by John Tindale
When The 1975 released their eponymous debut LP, they set themselves on a fast track to the mainstream; here was a band releasing catchy, if earnest, indie-pop that resonated with the masses. However with all the successes there were a fair few people (myself included) who questioned whether they had earned it. For all the singles and hype there was no back-bone to support it over an agonising 16 tracks, yet for all this criticism its follow-up, I Like It When You Sleep, For You Are So Beautiful Yet So Unaware Of It remains one of the most anticipated albums of the year – and with good reason.
The problem with The 1975 is that there is an air of pretentiousness about them and that is not something which will go away with such a terrible album name (come on, it sounds like One Direction meets William Blake in the worst way possible) and most importantly in the opening track. And so it is with the opening track, named after the band themselves. ‘The 1975’ is pretentious, there’s no other way around it – the choir and the faux indie-electronics just don’t work. After one minute it already feels like there is an internal battle between their craving for commerciality and their desire to be an art-rock band. But most importantly, over the course of an eye-watering 73 minute long album, it’s a battle they win.
‘Love Me’ sounds like ‘Fame’-styled David Bowie and provides a hook with an extremely well done guitar line and keys. The prominence of Matthew Healy’s vocals may not work fully, but there is enough going on to encourage the listener. What makes I Like It When… work is that it feels like it is a record the band wanted to make, rather than feel they had to, and there’s simply no denying the sense of honesty that flows through the record. You can hear it most prominently on ‘A Change Of Heart’, a nice piece of dream-pop, while ‘She’s American’ is an effeminate blend of modern Tegan & Sara and Ballet School that is lots of fun to listen to. That’s not to say the album is a masterpiece; ‘UGH!’ makes you want to say just that as generic indie-pop is churned out, it will please the masses but the niggling feeling is that it isn’t pleasing them.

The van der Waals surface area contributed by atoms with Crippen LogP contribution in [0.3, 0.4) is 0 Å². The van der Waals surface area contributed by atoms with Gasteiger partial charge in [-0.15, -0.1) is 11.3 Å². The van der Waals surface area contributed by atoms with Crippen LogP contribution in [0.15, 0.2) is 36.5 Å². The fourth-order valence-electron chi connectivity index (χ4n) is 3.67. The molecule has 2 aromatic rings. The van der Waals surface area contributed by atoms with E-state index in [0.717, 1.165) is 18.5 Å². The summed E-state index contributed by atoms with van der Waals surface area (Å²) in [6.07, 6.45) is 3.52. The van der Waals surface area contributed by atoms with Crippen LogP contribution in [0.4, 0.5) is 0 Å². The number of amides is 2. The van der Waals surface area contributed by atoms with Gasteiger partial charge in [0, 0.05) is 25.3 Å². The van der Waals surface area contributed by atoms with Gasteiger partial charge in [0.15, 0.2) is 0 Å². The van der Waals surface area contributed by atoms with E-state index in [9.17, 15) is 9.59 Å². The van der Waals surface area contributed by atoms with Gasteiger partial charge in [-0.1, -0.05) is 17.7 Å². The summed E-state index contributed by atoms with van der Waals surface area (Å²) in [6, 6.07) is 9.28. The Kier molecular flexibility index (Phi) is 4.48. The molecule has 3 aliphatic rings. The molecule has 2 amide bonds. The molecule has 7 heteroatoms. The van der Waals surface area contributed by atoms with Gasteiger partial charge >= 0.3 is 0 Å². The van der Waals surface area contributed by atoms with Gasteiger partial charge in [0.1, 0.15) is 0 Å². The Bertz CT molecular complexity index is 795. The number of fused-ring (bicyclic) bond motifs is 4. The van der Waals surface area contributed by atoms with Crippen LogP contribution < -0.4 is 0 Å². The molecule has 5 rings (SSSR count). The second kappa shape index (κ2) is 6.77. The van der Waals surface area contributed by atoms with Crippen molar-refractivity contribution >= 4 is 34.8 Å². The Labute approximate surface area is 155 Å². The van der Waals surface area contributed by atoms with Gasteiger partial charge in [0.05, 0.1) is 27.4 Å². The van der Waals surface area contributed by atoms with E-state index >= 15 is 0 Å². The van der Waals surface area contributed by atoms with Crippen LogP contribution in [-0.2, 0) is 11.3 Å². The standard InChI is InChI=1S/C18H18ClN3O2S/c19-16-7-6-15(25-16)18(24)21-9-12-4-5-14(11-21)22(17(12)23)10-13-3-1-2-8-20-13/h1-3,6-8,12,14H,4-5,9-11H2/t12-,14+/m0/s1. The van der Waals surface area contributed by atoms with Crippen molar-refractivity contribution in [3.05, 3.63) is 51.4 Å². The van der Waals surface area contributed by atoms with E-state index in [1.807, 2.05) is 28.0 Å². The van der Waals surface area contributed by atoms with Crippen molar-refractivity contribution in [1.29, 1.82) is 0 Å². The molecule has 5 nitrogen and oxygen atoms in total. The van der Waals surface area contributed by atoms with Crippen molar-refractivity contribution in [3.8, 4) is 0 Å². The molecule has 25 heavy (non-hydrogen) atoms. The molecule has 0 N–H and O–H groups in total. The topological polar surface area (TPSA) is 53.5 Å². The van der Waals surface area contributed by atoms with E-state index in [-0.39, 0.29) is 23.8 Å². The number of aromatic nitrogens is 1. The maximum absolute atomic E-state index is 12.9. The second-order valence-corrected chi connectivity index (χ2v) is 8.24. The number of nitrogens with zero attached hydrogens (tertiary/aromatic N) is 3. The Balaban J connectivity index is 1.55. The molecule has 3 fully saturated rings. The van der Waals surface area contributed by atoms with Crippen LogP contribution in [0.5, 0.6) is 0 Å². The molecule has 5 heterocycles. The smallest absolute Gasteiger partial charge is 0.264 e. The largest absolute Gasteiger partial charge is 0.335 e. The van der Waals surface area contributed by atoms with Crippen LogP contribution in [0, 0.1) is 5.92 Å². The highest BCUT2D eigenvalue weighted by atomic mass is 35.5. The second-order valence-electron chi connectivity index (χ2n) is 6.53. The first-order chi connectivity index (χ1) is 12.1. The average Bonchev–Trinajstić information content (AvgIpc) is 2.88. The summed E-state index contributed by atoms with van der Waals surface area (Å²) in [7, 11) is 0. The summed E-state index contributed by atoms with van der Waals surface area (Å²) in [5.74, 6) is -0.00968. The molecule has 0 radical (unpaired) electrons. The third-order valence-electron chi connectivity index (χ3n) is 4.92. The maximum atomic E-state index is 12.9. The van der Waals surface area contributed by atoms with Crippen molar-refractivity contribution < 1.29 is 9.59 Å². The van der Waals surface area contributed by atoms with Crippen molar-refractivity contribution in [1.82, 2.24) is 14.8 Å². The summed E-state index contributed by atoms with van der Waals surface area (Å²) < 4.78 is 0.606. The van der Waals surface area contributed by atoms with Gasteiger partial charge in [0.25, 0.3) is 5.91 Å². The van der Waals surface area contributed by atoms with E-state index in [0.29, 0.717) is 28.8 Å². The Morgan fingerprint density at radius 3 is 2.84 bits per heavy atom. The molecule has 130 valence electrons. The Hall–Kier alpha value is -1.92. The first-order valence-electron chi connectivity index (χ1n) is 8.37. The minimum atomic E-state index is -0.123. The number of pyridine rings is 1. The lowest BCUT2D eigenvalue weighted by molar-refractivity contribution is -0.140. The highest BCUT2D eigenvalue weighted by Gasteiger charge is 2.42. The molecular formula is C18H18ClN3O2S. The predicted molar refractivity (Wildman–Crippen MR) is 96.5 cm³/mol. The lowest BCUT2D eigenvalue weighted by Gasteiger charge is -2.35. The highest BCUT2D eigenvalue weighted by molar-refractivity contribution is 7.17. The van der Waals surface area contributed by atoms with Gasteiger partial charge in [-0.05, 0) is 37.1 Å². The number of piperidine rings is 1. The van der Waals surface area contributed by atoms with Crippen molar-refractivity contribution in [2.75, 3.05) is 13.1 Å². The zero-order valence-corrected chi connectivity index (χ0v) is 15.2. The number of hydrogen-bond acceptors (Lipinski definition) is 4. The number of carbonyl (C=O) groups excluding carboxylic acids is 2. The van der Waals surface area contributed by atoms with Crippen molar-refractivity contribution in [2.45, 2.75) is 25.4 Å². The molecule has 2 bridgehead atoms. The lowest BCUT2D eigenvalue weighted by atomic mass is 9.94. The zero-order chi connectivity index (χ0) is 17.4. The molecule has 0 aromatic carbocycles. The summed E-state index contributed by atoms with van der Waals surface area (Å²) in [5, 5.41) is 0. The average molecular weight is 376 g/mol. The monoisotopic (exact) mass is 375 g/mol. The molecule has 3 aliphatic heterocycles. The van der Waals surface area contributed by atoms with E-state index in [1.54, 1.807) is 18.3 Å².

The ambition of the album is there to see, ‘If I Believe You’ is a ballad with gospel elements and hints of ELO and Hurts and the closing trumpet is a lovely touch. The melodic and atmospheric ‘Please Be Naked’ (terrible name again) is brilliant as The 1975 show us their best take on Sigur Ròs and it’s done well –no mean feat. ‘Lostmyhead’ is yet another Sigur Ròs tribute but this time closes in anthemic style with vocals not too dissimilarly delivered to M83’s Anthony Gonzalez. “I think I’ve gone mad, isn’t that sad” opens the following ‘The Ballad Of Me And My Brain’ and after hearing the contrasting sounds of the album it’s not too hard to understand why that is a valid question – even the previously mentioned track sounds weirdly like Imogen Heap.
I Like It When… does still seem to battle with itself and its sense of identity; the two boring ‘Something Else’ (an ‘80s synth-led track) and ‘Loving Someone’ are about as bland as indie can be, before the two standout moments of the album; title track ‘I Like It When…’ is the best thing The 1975 have ever done, with mid-’00s electronics taken over by Cocteau Twins-styled vocals before closing on a modern day Four Tet sound. It works on every level and makes you genuinely excited to see just how the four-piece can evolve. This is followed by the excellent indie-pop of ‘The Sound’, a song which shows just why The 1975 have been able to connect to the masses.
The album ends with an acoustic offering. ‘Nana’ – despite its personal tone – feels incredibly basic, before the lo-fi ‘She Lays Down’ provides a genuinely sad moment. Although it may feel like a cliché to many, it is done well enough and serves its purpose of closing the record to an adequate standard.
I Like It When… is a more than interesting listen; it also features enough pop for the masses to be happy and enough experimenting to make people want to see the band progress and perhaps attract a new fanbase. There are occasional flaws on this album and it would have been much better had it been twenty minutes shorter, but this is a band evolving in promising directions with no sense of artifice – The 1975 have won the battle in developing a more artsy side, here’s hoping they win the war. (7/10)
Listen to I Like It When You Sleep, For You Are So Beautiful Yet So Unaware Of It at Apple Music and on Spotify from March 11th. Tell us what you think below!
Tags: Adam Hann, album, George Daniel, I Like It When You Sleep For You Are So Beautiful Yet So Unaware Of It, John Tindale, Matthew Healy, review, Ross MacDonald, The 1975
While it wears its Springsteen influences a little too heavily…
A curious, diverse yet vaguely conceptual album designed to be…
Weaving something unmistakably fantastical into his bedroom pop aesthetic, Alex…
Your email address will not be published.
This site uses Akismet to reduce spam. Learn how your comment data is processed.